As a major leaguer, he has hit .296 with a .366 on-base percentage, and a .494 slugging percentage with runners in scoring position. In 142 career big league games after the All-Star break, is a .293 hitter with an .859 OPS.

Among players who debuted in 1987 or later, the only others with at least 20 home runs and 80 RBI in each of their first two major league seasons are Evan Longoria, Ryan Braun, Dan Uggla, Mark Teixeira, and Albert Pujols.

Céspedes hit safely in all 10 of Oakland’€™s postseason games over the last two years, batting .350 (14-for-40) with two doubles, one triple, one home run, and six RBI.

Last season, he hit 26 home runs in 135 games. He finished second among American League Rookie of the Year voting in 2012 after batting .292 with 23 home runs, 82 RBI, and 16 stolen bases in 129 games.

Prior to his major league career, Céspedes played for Granma in Cuba’s Serie Nacional for eight seasons. Over his last six seasons in Cuba, he hit .323 with 119 doubles, 145 home runs, 464 RBI, and a .604 slugging percentage in 528 games.  In 90 games during his final Cuban season in 2010-11, he led the league in runs (89) and RBI (99), and tied for the lead in home runs (33), while batting .333. He also played for Cuba in the 2009 World Baseball Classic and hit .458 with two home runs and five RBI in six games.

Defensively, he has appeared primarily in left field in 2014 (82 games, 79 starts) and in his career (232 games, 226 starts), but also has major league experience in center field (75 games, 65 starts).  He is tied for the major league lead this season with 12 outfield assists, along with Boston’€™s Jackie Bradley Jr. His 31 career assists from the outfield rank third among all major leaguers since the start of 2012, trailing only Alex Gordon (40) and Gerrardo Parra (33).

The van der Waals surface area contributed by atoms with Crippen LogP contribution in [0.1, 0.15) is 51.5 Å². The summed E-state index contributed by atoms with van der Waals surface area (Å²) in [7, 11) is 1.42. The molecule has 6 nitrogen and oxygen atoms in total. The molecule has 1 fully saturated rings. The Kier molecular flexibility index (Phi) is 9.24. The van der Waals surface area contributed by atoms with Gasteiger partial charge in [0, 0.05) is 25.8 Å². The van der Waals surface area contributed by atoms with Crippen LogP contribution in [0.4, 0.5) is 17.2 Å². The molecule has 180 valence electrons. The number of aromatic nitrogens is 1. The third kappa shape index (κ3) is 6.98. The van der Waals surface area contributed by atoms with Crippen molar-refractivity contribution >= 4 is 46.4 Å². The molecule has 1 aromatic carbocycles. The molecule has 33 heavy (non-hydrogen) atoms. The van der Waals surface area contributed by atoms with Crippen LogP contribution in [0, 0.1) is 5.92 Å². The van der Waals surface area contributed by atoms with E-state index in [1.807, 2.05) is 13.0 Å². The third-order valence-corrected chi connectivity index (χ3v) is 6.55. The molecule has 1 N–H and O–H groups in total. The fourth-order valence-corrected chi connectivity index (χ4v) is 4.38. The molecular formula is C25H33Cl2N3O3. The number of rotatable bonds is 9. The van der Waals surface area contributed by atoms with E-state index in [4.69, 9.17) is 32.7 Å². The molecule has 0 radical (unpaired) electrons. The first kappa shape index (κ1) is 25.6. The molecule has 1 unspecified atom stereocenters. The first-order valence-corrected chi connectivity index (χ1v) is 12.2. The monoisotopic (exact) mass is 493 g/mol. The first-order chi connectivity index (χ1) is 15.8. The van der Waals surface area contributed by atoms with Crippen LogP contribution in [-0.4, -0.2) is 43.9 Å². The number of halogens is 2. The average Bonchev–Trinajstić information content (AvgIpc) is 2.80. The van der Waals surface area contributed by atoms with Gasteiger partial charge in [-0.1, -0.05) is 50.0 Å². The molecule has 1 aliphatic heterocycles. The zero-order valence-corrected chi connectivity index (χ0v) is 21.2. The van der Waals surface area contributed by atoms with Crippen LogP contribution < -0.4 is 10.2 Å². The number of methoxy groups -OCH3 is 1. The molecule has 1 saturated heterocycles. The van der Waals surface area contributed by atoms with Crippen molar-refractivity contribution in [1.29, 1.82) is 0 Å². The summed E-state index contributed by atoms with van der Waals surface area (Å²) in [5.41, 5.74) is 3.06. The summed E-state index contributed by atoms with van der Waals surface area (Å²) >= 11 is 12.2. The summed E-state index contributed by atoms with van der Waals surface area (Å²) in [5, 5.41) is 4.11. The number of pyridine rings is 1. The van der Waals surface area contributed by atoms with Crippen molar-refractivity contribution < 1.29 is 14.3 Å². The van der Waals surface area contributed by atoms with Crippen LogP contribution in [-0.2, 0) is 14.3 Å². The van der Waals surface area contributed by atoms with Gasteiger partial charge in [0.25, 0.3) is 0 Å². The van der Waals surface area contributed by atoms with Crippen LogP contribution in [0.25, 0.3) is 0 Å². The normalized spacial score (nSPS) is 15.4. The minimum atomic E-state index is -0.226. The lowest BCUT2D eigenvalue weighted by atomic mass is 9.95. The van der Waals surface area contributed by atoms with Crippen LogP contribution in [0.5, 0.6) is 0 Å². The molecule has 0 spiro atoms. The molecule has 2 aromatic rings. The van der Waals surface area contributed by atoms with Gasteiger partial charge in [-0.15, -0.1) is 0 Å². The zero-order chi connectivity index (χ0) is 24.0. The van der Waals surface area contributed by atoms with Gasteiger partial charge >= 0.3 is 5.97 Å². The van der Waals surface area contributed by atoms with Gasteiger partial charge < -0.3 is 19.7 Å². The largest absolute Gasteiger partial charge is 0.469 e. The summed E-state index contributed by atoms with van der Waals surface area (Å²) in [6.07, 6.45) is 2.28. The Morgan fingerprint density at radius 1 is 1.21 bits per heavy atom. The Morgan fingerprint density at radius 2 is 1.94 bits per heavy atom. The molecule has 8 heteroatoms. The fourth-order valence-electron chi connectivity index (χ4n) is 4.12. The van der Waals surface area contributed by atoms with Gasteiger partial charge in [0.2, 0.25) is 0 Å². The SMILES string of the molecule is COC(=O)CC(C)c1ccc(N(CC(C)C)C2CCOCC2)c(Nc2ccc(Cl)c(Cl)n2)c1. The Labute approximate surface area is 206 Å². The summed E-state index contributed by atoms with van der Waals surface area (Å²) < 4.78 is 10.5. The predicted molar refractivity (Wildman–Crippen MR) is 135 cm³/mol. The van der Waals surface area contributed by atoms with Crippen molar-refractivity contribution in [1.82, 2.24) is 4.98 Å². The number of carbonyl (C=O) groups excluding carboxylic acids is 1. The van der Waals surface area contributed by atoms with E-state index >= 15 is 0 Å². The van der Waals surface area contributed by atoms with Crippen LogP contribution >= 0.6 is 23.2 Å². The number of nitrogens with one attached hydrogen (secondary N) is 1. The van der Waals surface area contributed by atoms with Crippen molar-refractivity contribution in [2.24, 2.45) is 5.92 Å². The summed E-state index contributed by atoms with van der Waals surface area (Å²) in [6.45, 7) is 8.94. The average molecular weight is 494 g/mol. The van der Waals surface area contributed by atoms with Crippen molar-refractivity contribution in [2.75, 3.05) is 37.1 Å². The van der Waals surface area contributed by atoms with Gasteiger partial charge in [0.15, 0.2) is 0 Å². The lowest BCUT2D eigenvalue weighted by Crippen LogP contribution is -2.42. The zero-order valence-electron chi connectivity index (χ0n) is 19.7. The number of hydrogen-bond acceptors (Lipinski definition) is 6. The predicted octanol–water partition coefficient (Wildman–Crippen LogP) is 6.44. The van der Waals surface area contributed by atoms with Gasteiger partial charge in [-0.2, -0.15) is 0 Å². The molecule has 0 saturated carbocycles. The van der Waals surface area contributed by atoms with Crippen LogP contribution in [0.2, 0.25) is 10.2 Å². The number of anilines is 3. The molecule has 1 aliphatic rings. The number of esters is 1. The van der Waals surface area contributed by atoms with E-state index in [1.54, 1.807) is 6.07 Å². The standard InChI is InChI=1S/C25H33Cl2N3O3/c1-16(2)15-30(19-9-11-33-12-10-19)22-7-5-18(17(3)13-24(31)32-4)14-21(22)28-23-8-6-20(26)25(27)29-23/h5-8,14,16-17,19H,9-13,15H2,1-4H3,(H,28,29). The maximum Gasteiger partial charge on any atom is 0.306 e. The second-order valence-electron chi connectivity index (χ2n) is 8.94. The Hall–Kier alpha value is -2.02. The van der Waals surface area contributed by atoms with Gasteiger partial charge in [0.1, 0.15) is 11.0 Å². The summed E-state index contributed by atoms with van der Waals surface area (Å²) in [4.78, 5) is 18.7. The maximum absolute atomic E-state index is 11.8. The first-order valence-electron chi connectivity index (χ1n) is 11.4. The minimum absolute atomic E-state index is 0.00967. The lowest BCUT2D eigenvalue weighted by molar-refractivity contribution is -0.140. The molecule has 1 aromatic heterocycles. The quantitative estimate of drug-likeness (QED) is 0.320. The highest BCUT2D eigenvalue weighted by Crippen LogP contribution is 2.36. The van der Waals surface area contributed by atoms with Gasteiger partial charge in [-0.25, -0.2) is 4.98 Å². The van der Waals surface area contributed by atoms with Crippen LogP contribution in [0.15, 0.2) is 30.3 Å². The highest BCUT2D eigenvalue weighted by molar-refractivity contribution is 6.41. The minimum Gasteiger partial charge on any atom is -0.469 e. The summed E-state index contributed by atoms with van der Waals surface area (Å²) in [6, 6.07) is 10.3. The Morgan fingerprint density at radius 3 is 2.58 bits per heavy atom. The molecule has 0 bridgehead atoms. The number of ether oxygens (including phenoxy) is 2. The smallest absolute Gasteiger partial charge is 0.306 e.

Céspedes has won each of the last two MLB Home Run Derbies, joining Ken Griffey, Jr. as the only players to win it in back-to-back seasons (1998-99).

Lester, 30, was 10-7 with a 2.52 ERA in 21 starts for the Red Sox this year, his third career All-Star campaign (2010, 2011). In 143.0 innings pitched this season he has struck out 149 batters and issued just 32 walks.  Entering today, Lester ranks among AL leaders in ERA (5th), strikeouts (6th), wins (T-6th), and innings (9th), and has surrendered seven earned runs over his last eight starts (1.07 ERA). A two-time World Series Champion with Boston (2007, 2013), Lester helped the club to last year’€™s title with four wins in five postseason starts. Signed by the Red Sox as a second-round selection in the 2002 June Draft, the left-hander went 110-63 with a 3.64 ERA (615 ER/1,519.1 IP) in 242 career major league outings, with all but one appearance as a starter. He threw the 18th no-hitter in franchise history against the Kansas City Royals on May 19, 2008 at Fenway Park.